The formal request, on behalf of the town's residents, comes after nearly two years of a water quality advisory warning residents of the potential health risks of high nitrate levels in water supplied by the Hullcar aquifer.
"Interior Health has issued water quality advisories to the users of the aquifer saying that water from that aquifer should not be given to infants in formula, and that people who are over 65 or who have immunity problems or have heart, blood, lung problems — a whole variety of people — should not be using that water," said Calvin Sanborn, director of UVic's Environmental Law Centre.
"It's very clear that there's a public health hazard with that water."
Nitrates in the water
Sanborn told Daybreak South host Chris Walkerthat nitrate levels of 10 parts per million are considered unsafe.
He said the figures he has obtained from the Steele Springs Water District show that nitrate levels exceeded that limit in 19 of the past 23 months.
Rob Birtles, the team leader for small water systems for Interior Health, said the health authority itself has not yet established that nitrate levels are indeed rising.
He also added that nitrates are "very difficult" to trace.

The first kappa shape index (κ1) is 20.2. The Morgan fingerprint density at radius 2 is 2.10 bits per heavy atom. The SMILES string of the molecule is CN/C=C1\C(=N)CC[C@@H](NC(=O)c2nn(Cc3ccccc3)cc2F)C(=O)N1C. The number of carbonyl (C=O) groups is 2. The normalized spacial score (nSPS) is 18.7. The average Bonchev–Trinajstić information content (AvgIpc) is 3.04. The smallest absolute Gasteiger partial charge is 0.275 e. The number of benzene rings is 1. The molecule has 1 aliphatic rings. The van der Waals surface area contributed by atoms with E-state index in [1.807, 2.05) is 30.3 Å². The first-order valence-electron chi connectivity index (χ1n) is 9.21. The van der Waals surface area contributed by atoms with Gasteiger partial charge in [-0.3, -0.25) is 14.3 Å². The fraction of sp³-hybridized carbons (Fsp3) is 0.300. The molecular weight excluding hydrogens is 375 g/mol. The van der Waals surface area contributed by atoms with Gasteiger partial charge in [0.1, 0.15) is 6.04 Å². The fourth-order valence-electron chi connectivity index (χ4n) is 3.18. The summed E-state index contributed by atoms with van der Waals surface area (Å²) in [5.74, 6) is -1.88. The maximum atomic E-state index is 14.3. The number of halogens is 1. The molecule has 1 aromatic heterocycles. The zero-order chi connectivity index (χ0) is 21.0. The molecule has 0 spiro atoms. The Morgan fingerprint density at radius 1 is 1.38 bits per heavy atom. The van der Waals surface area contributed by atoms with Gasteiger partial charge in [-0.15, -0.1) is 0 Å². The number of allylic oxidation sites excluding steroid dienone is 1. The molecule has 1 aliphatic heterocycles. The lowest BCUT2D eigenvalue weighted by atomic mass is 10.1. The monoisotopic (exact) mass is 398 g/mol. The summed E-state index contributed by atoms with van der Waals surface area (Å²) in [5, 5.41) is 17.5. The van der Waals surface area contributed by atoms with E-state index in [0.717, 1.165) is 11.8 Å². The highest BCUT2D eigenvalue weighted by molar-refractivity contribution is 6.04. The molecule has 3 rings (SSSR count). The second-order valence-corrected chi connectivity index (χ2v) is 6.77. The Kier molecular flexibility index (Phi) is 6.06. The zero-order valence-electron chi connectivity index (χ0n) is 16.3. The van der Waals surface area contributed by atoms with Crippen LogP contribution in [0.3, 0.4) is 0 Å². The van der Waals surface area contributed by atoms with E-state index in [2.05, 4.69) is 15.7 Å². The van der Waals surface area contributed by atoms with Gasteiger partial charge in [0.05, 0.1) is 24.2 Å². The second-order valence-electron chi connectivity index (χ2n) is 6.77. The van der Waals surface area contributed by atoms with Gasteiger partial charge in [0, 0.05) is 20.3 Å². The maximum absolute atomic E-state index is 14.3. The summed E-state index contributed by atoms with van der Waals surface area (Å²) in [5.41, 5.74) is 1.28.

"In this case an adjacent dairy farm is thought to be the cause by the local residents, but we have yet to determine that," he said.
Birtles said Interior Health has received the request from UVic's Environmental Law Centre and are reviewing it, and have also been discussing the water quality issue with the Ministries of Environment, Agriculture and the Ministry of Forests, Lands and Natural Resource Operations.
Birtles said this problem is not unique to Spallumcheen — adding that communities in the Fraser Valley and on Vancouver Island have also had problems with nitrate levels in their aquifers — and said the province as a whole needs to come up with "better management practices."
Release of government documents demanded
The Environmental Law Centre has also filed a complaint with Information and Privacy Commissioner Elizabeth Denham, claiming that the provincial government broke the law by not immediately disclosing information about the water source contamination in the aquifer.
"Back in March of 2014 the Ministry of Environment identified the problem with the farm and said there was reasonable and probable grounds that the farm was polluting the groundwater, and they said you can only put manure effluent on your field with special authorization," Sanborn said.
"Then they proceeded to authorize millions of gallons of effluent to go onto the field."
Sanborn said his organization is asking for the government to release those documents and to release tests showing how much nitrogen was in the soil.
"We think it's a classic case of closed government," he said.
CBC News put in multiple requests to speak to Environment Minister Mary Polak, but our calls were not returned before deadline.